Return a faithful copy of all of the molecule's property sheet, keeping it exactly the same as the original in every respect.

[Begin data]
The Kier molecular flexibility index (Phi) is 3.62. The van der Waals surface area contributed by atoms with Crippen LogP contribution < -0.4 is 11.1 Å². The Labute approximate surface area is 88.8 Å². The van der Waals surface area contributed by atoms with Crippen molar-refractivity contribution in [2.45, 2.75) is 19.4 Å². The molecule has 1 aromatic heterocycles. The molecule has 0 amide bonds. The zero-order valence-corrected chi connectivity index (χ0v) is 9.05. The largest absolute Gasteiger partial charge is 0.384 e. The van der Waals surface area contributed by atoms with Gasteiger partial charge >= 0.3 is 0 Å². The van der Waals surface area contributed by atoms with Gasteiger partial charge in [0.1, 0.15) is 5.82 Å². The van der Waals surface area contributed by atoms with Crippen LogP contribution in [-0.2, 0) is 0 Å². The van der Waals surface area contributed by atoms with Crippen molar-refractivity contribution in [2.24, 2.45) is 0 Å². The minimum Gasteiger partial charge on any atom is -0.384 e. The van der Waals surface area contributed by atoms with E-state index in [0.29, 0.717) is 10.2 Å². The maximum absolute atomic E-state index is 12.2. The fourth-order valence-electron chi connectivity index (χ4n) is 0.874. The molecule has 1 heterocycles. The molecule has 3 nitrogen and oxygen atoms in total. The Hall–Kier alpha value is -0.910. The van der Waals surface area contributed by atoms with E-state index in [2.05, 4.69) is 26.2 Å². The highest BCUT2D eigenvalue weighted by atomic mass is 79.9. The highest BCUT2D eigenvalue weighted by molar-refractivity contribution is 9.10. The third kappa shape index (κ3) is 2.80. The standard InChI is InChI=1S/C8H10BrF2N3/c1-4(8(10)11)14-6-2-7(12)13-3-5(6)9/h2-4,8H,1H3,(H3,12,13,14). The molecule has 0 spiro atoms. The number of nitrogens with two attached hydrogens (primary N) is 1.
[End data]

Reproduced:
The Kier molecular flexibility index (Phi) is 3.62. The van der Waals surface area contributed by atoms with Crippen LogP contribution < -0.4 is 11.1 Å². The Labute approximate surface area is 88.8 Å². The van der Waals surface area contributed by atoms with Crippen molar-refractivity contribution in [2.45, 2.75) is 19.4 Å². The molecule has 1 aromatic heterocycles. The molecule has 0 amide bonds. The zero-order valence-corrected chi connectivity index (χ0v) is 9.05. The largest absolute Gasteiger partial charge is 0.384 e. The van der Waals surface area contributed by atoms with Gasteiger partial charge >= 0.3 is 0 Å². The van der Waals surface area contributed by atoms with Gasteiger partial charge in [0.1, 0.15) is 5.82 Å². The van der Waals surface area contributed by atoms with Crippen LogP contribution in [-0.2, 0) is 0 Å². The van der Waals surface area contributed by atoms with Crippen molar-refractivity contribution in [2.24, 2.45) is 0 Å². The minimum Gasteiger partial charge on any atom is -0.384 e. The van der Waals surface area contributed by atoms with E-state index in [0.29, 0.717) is 10.2 Å². The maximum absolute atomic E-state index is 12.2. The fourth-order valence-electron chi connectivity index (χ4n) is 0.874. The molecule has 1 heterocycles. The molecule has 3 nitrogen and oxygen atoms in total. The Hall–Kier alpha value is -0.910. The van der Waals surface area contributed by atoms with E-state index in [2.05, 4.69) is 26.2 Å². The highest BCUT2D eigenvalue weighted by atomic mass is 79.9. The highest BCUT2D eigenvalue weighted by molar-refractivity contribution is 9.10. The third kappa shape index (κ3) is 2.80. The standard InChI is InChI=1S/C8H10BrF2N3/c1-4(8(10)11)14-6-2-7(12)13-3-5(6)9/h2-4,8H,1H3,(H3,12,13,14). The molecule has 0 spiro atoms. The number of nitrogens with two attached hydrogens (primary N) is 1.